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EILO in humans and horses

Horses and humans are athletes that place demands on their respiratory system far greater than those at lower activity levels.  This leaves them susceptible to various types of airway collapse that occur at exercise, with the airway being normal at rest.    

Dynamic Upper Airway Collapse in horses has been studied for over a century.

In that time and as technology has improved, a greater insight into the specific types of collapse and how they occur has emerged through extensive research.  From the rudimentary observations of the first half of the 20th Century, to treadmill videolaryngoscopy that started in the early 1980’s, to pressure measurements that over the last 3 decades have objectively quantified the degree of obstruction caused by different types of collapse.

These pressure measurements allowed the development in 2008 of the first Computational Fluid Dynamics models that allow virtual evaluation of different treatment scenarios.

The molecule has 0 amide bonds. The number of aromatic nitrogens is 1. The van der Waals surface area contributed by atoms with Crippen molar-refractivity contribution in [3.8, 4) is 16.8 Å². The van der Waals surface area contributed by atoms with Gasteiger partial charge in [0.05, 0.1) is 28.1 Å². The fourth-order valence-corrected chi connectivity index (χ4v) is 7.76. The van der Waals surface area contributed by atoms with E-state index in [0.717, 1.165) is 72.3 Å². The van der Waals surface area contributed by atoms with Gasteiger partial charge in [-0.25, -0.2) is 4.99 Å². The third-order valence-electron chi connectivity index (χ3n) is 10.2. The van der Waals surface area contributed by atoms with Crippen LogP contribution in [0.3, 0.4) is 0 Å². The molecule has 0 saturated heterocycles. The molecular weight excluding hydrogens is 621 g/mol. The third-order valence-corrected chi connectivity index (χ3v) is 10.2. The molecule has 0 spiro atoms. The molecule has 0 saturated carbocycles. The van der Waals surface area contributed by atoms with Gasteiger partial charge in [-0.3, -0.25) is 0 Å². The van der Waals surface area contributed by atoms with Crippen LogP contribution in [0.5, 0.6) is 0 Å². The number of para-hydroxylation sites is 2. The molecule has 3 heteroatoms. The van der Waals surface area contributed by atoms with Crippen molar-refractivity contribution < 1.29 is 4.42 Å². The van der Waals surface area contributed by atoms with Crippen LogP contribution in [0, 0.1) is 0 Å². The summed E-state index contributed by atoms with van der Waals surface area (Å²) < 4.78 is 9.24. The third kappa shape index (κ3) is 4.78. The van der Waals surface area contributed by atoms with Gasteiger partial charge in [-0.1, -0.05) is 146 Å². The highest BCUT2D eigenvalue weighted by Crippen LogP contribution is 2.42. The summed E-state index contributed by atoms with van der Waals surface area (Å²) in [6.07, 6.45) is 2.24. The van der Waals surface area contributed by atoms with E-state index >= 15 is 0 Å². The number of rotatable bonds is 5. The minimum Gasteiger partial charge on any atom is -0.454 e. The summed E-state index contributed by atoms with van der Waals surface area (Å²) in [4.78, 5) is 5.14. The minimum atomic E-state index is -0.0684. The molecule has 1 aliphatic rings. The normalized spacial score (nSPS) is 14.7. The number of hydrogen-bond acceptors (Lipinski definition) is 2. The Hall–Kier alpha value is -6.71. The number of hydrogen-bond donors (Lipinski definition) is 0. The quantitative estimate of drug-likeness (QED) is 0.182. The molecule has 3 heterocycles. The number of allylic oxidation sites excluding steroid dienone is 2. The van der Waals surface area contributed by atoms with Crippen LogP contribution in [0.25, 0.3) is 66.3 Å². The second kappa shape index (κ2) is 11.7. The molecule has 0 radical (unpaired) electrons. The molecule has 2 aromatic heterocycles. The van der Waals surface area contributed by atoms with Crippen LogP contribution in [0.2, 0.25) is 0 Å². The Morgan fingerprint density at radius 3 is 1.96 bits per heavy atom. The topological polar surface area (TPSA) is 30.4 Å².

In comparison, Upper Airway Collapse in humans is in its infancy.  A number of types of collapse in humans are visually similar to those in horses, and the basic anatomy of the larynx comparable. It is therefore considered that the lessons learned from research in horses can guide human research to allow a more directed approach, and that by working collaboratively that Upper Airway Collapse can be better understood and treated in both horses and humans.



A collaboration between the Veterinary Faculty of The Norwegian University of Life Sciences (NMBU) and West Paed Research EILO group was established. 

This has resulted in a PhD position and a number of research projects aimed at comparing Dynamic Laryngeal Collapses in horses and humans.  This comparative medicine approach is at the forefront of current medical research models.


Project team

PhD Fellow:

Zoe Fretheim-Kelly


Professor Eric Strand Constanza Fintl

Associate Professor Constanze Fintl


Professor MD Thomas Halvorsen

Professor MD John-Helge Heimdal

Professor Ola Røksund

Professor PhD Hege Havstad Clemm

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